Sometimes Things Are Just Too Obvious

26 Mar

I’m reading the SEC’s complaint in the Biomet case.  [After that, it’s on to the Coutts settlement (due diligence is due diligence, whether it’s AML or anti-corruption.)]

One thing that struck me—and I’m not all the way through it—was the involvement, again, of internal auditors as part of the problem.  According to the SEC’s complaint, at least as far as I’ve read in it (I’m only 7 pages in), Biomet’s auditors in the US knew of the payments to surgeons, and their only suggestion was to change the description of the account into which the payments were recorded.

Normally, you’d expect me here to be chomping at the bit to criticize, right?  And I admit, that was my first reaction.  But right on the heels of that came a more measured idea: sometimes, things are just too obvious.

I was looking at a situation once where someone’s conduct was, to my mind, clearly in violation of law.  But it was a technical sort of law, and unless you were trained as a lawyer, to look at things in a certain way, it just seemed like good customer service.  And part of the problem was, it was totally open.  People talked about it, suggested it to each other as a way to help serve the customer better.  It seemed like such a great solution to a particular problem.

Except it was totally illegal.  Like, “go to jail” illegal.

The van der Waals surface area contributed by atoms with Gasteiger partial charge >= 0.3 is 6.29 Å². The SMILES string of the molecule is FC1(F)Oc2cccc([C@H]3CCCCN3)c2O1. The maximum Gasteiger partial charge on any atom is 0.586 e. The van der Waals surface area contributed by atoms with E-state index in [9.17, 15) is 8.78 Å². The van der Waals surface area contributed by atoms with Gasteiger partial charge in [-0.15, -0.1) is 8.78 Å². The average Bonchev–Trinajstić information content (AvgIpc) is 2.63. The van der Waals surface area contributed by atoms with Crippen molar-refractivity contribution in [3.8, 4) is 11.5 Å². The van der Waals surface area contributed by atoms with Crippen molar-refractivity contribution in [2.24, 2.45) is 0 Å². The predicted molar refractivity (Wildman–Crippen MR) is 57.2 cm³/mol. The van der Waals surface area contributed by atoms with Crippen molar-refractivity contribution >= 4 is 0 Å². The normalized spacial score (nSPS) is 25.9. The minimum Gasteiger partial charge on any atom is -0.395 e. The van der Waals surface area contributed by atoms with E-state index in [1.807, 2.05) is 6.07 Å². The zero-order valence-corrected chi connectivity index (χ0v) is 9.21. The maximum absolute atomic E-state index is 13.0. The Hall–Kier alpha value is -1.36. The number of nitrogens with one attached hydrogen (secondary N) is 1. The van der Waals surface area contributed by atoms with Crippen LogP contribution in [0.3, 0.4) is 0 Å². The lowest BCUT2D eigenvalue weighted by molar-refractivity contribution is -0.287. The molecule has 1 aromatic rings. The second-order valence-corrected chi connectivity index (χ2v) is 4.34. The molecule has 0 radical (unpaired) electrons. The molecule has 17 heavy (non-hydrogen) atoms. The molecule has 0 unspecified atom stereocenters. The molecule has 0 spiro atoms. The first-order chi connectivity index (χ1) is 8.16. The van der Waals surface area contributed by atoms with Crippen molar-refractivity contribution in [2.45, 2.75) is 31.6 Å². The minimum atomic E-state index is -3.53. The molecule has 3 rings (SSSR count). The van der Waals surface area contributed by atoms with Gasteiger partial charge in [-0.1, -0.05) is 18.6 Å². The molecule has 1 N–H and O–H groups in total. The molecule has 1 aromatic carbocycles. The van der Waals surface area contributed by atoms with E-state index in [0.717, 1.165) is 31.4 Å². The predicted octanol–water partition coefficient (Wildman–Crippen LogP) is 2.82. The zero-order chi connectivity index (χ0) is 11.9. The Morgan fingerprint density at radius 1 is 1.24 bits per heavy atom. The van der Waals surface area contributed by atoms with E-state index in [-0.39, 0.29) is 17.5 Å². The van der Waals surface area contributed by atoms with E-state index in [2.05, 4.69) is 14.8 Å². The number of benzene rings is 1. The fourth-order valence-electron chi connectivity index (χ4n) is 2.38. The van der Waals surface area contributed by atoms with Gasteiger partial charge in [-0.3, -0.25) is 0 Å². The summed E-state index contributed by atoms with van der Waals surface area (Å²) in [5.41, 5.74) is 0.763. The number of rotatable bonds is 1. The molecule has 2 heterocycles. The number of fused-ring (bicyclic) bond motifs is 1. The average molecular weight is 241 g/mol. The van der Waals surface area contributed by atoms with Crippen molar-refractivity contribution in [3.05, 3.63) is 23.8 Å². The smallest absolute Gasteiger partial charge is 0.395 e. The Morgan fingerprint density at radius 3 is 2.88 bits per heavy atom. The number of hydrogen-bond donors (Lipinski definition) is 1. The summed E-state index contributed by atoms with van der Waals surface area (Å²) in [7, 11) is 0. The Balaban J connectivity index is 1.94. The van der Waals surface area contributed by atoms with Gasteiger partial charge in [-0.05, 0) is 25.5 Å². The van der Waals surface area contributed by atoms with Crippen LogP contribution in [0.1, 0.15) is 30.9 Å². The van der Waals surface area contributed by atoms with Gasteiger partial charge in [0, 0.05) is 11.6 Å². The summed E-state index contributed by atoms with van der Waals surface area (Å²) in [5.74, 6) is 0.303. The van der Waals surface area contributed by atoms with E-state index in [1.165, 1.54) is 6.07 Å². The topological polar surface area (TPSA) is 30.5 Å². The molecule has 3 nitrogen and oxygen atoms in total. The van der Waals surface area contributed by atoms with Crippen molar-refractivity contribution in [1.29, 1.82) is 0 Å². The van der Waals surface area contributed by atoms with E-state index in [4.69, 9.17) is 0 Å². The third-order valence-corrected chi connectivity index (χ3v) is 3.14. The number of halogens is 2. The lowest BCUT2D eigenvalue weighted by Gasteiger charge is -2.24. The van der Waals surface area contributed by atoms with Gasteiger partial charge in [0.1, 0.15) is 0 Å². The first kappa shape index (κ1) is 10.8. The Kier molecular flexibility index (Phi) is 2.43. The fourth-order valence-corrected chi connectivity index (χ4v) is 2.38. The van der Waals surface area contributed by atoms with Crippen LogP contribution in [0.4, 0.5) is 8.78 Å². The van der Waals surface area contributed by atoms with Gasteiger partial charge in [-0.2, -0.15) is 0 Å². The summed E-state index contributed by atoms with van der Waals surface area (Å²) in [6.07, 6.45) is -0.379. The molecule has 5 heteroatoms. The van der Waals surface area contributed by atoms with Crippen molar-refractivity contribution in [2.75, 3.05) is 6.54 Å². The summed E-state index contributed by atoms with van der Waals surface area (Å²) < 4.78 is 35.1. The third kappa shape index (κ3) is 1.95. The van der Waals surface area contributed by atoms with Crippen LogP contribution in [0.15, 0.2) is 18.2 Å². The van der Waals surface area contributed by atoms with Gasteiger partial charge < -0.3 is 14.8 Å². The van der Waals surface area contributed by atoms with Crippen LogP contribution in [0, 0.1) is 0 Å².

But it was so open and apparent, with no attempt to hide what was being done, that it didn’t raise any audit flags.  I could totally see someone just saying the equivalent of, “well, that account description is wrong, so let’s correct it.  There’s nothing hidden about this.”

It’s just “we’re making monthly payments to doctors, and we’re calling them royalties to get around the tax code.  ‘Cause it’s not like the Argentinean tax code is exactly fair.  Well, you can’t do that…pay the tax.”  And that would be the end of it, from an audit perspective.  Challenging the underlying payment, openly made, totally transparent, probably never occurred to anyone.  They fixed the problem in front of them.  Audit’s worldview is to find the anomaly.  To ensure that payments are made according to policy.  But what if the policy itself is for a system of payments that violate the FCPA?  Audit is ill-prepared to handle something like that.

And to be fair, it’s a truly difficult sequence of events to control for.  You need really good auditors.

So don’t think too badly of Biomet.  Figure, “there but for the grace of G-d….”


I’ll probably have more on Biomet once I finish reading all the source material.


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